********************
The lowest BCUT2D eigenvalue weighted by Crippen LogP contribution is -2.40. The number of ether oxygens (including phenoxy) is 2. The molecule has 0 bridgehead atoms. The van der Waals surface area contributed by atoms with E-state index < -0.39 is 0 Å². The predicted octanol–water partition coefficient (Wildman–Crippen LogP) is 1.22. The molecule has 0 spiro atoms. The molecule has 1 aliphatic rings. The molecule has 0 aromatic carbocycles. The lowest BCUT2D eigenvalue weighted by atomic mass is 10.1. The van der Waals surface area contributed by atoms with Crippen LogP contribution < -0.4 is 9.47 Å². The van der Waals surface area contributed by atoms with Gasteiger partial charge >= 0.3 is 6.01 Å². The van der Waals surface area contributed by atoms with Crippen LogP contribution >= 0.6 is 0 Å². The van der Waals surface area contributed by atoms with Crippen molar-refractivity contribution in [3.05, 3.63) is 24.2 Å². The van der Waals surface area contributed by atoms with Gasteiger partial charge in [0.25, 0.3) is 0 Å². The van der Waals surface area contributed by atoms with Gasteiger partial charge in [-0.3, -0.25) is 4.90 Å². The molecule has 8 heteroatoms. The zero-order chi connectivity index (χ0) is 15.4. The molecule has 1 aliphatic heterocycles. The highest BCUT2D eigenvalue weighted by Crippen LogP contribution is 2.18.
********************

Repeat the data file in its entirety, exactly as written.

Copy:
The lowest BCUT2D eigenvalue weighted by Crippen LogP contribution is -2.40. The number of ether oxygens (including phenoxy) is 2. The molecule has 0 bridgehead atoms. The van der Waals surface area contributed by atoms with E-state index < -0.39 is 0 Å². The predicted octanol–water partition coefficient (Wildman–Crippen LogP) is 1.22. The molecule has 0 spiro atoms. The molecule has 1 aliphatic rings. The molecule has 0 aromatic carbocycles. The lowest BCUT2D eigenvalue weighted by atomic mass is 10.1. The van der Waals surface area contributed by atoms with Crippen LogP contribution < -0.4 is 9.47 Å². The van der Waals surface area contributed by atoms with Gasteiger partial charge >= 0.3 is 6.01 Å². The van der Waals surface area contributed by atoms with Crippen LogP contribution >= 0.6 is 0 Å². The van der Waals surface area contributed by atoms with Crippen molar-refractivity contribution in [3.05, 3.63) is 24.2 Å². The van der Waals surface area contributed by atoms with Gasteiger partial charge in [0.25, 0.3) is 0 Å². The van der Waals surface area contributed by atoms with Gasteiger partial charge in [-0.3, -0.25) is 4.90 Å². The molecule has 8 heteroatoms. The zero-order chi connectivity index (χ0) is 15.4. The molecule has 1 aliphatic heterocycles. The highest BCUT2D eigenvalue weighted by Crippen LogP contribution is 2.18.